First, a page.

Jamaan expressed his concern that the lack of official interest would cause this art to vanish and its stars to gradually disappear [from the scene]. “Advertisers should take advantage of the huge number of views and pump funds to support these projects and deliver their products to a large segment of viewers. This would ensure that shows continue, reach official and unofficial forums and are spread.”

While being the only trend in the past, with the lack of theatrical performances, TV comedy shows are no longer of high value. Ali al-Rashid, a viewer of one of the channels on YouTube, explained that “the spread and dominance of youth comedy channels on YouTube is because they are simple and straight to the point with none of their parts cut or deleted, as is the case with many TV shows. Thus, the approach is direct and touches on the reality of the youth.”

Rashid believes that Saudi “stand-up comedy” is now almost a brand that is different from any other comedy in Arab countries. Although the approach is similar, regarding the predominance of the social character and involvement of the Arab Spring countries in politics, the particularity of the Saudi approach derives from the fact that the sketches ​​tackle topics that were recently taboo. This was behind its popularity and the number of views that exceeded expectations.

The Sahi YouTube channel has achieved high viewing rates. It is made up of a group of young comedians who discuss through its different channels several topics. The channels include "Yatbaoun," a 7-minute show that satirically handles what is being published in local newspapers. The "Ashkal Show" discusses ministerial and administrative figures and decisions, and the "Broadcast Show" discusses social issues in a very comic way.

Saudi “stand-up comedy” has done without the impudent approach that this art was born with in the US clubs in particular. It has become suited to the customs and traditions of the target group. This has given it a significant particularity that allows art students to study it and [contribute to] its success, although it is far from the most prominent factors of [stand-up comedy] success, namely offensive and abusive words adopted by famous stand-up comedians around the world.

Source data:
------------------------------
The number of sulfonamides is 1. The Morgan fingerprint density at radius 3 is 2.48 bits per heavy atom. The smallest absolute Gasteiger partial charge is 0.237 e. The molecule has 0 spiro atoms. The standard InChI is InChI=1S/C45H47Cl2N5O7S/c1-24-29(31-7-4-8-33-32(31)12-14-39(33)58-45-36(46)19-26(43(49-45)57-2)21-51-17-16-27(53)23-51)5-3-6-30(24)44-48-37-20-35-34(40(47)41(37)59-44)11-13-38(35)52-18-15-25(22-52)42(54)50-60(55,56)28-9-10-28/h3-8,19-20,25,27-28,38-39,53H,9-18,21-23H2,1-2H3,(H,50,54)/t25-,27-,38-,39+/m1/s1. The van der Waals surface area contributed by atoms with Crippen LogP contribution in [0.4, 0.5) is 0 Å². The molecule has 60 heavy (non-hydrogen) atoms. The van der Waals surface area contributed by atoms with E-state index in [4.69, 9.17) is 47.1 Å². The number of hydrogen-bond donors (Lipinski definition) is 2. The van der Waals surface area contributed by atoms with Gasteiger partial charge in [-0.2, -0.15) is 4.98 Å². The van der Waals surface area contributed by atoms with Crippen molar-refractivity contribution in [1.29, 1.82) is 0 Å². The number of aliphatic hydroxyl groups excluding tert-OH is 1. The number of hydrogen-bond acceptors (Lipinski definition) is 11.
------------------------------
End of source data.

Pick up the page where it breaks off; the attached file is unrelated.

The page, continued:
This art is not limited to young men. Afnan Afandi has joined ranks after she performed for the first time in a competition for theatrical talents at the University of King Abdulaziz in Jeddah. She left the audience enchanted with a unique show that she identified as a “stand-up comedy” show. Afandi then moved her experience off campus, receiving many invitations from women's centers and amazing every audience with her improvised comedy. She remains the only female actress in this field. 

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Found in: youth, youtube, tv, social networking, saudi arabia, media

Ilham Rawoot is an award-winning journalist from Cape Town, South Africa, and an Open Society Foundation media fellow, who is writing a series of stories on prisons for the Mail and Guardian.